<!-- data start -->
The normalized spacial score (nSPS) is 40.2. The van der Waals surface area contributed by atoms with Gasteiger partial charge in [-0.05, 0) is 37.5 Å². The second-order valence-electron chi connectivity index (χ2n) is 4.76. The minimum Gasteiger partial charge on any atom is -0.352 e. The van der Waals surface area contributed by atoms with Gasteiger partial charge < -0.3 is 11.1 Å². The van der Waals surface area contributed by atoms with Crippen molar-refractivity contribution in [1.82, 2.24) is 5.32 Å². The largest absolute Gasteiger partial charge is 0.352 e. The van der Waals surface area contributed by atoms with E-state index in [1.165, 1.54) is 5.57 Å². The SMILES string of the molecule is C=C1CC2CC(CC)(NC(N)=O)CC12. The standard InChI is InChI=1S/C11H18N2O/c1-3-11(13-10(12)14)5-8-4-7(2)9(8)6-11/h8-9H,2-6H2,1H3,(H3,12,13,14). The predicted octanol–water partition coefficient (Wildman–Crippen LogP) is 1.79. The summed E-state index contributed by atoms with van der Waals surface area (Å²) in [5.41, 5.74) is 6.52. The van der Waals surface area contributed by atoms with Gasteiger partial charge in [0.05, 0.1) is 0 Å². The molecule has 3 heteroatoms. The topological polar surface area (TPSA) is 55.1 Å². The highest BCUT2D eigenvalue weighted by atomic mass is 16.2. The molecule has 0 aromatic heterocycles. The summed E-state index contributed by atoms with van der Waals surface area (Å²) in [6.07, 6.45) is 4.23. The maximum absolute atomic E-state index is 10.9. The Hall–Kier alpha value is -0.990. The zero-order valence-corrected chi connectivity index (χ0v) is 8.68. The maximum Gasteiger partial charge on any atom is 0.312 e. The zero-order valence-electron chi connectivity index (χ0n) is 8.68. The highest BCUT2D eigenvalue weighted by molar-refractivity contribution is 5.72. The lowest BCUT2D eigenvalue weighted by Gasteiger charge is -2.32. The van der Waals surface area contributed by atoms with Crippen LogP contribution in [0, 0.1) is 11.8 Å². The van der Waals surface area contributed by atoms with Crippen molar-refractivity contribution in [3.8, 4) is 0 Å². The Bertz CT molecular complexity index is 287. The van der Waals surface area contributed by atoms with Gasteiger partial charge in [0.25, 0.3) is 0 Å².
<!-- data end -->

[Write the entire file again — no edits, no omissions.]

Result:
The normalized spacial score (nSPS) is 40.2. The van der Waals surface area contributed by atoms with Gasteiger partial charge in [-0.05, 0) is 37.5 Å². The second-order valence-electron chi connectivity index (χ2n) is 4.76. The minimum Gasteiger partial charge on any atom is -0.352 e. The van der Waals surface area contributed by atoms with Gasteiger partial charge < -0.3 is 11.1 Å². The van der Waals surface area contributed by atoms with Crippen molar-refractivity contribution in [1.82, 2.24) is 5.32 Å². The largest absolute Gasteiger partial charge is 0.352 e. The van der Waals surface area contributed by atoms with E-state index in [1.165, 1.54) is 5.57 Å². The SMILES string of the molecule is C=C1CC2CC(CC)(NC(N)=O)CC12. The standard InChI is InChI=1S/C11H18N2O/c1-3-11(13-10(12)14)5-8-4-7(2)9(8)6-11/h8-9H,2-6H2,1H3,(H3,12,13,14). The predicted octanol–water partition coefficient (Wildman–Crippen LogP) is 1.79. The summed E-state index contributed by atoms with van der Waals surface area (Å²) in [5.41, 5.74) is 6.52. The van der Waals surface area contributed by atoms with Gasteiger partial charge in [0.05, 0.1) is 0 Å². The molecule has 3 heteroatoms. The topological polar surface area (TPSA) is 55.1 Å². The highest BCUT2D eigenvalue weighted by atomic mass is 16.2. The molecule has 0 aromatic heterocycles. The summed E-state index contributed by atoms with van der Waals surface area (Å²) in [6.07, 6.45) is 4.23. The maximum absolute atomic E-state index is 10.9. The Hall–Kier alpha value is -0.990. The zero-order valence-corrected chi connectivity index (χ0v) is 8.68. The maximum Gasteiger partial charge on any atom is 0.312 e. The zero-order valence-electron chi connectivity index (χ0n) is 8.68. The highest BCUT2D eigenvalue weighted by molar-refractivity contribution is 5.72. The lowest BCUT2D eigenvalue weighted by Gasteiger charge is -2.32. The van der Waals surface area contributed by atoms with Crippen LogP contribution in [0, 0.1) is 11.8 Å². The van der Waals surface area contributed by atoms with Crippen molar-refractivity contribution in [3.8, 4) is 0 Å². The Bertz CT molecular complexity index is 287. The van der Waals surface area contributed by atoms with Gasteiger partial charge in [0.25, 0.3) is 0 Å².